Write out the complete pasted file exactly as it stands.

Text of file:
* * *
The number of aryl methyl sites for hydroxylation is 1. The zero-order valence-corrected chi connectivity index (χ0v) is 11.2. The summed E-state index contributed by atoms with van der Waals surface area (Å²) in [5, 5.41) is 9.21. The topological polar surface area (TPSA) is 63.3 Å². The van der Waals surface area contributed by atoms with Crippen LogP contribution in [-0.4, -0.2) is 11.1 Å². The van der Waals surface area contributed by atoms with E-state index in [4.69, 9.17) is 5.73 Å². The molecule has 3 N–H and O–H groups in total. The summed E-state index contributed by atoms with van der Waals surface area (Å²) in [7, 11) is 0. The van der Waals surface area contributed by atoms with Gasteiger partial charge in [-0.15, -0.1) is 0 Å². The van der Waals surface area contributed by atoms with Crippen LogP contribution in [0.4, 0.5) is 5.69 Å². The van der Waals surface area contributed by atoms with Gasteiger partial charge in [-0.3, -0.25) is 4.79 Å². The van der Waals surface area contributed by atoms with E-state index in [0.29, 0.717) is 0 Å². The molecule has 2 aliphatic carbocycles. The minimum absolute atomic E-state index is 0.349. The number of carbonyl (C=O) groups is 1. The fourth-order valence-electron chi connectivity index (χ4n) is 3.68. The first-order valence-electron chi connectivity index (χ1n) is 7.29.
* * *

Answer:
The number of aryl methyl sites for hydroxylation is 1. The zero-order valence-corrected chi connectivity index (χ0v) is 11.2. The summed E-state index contributed by atoms with van der Waals surface area (Å²) in [5, 5.41) is 9.21. The topological polar surface area (TPSA) is 63.3 Å². The van der Waals surface area contributed by atoms with Crippen LogP contribution in [-0.4, -0.2) is 11.1 Å². The van der Waals surface area contributed by atoms with E-state index in [4.69, 9.17) is 5.73 Å². The molecule has 3 N–H and O–H groups in total. The summed E-state index contributed by atoms with van der Waals surface area (Å²) in [7, 11) is 0. The van der Waals surface area contributed by atoms with Gasteiger partial charge in [-0.15, -0.1) is 0 Å². The van der Waals surface area contributed by atoms with Crippen LogP contribution in [0.4, 0.5) is 5.69 Å². The van der Waals surface area contributed by atoms with Gasteiger partial charge in [-0.3, -0.25) is 4.79 Å². The van der Waals surface area contributed by atoms with E-state index in [0.29, 0.717) is 0 Å². The molecule has 2 aliphatic carbocycles. The minimum absolute atomic E-state index is 0.349. The number of carbonyl (C=O) groups is 1. The fourth-order valence-electron chi connectivity index (χ4n) is 3.68. The first-order valence-electron chi connectivity index (χ1n) is 7.29.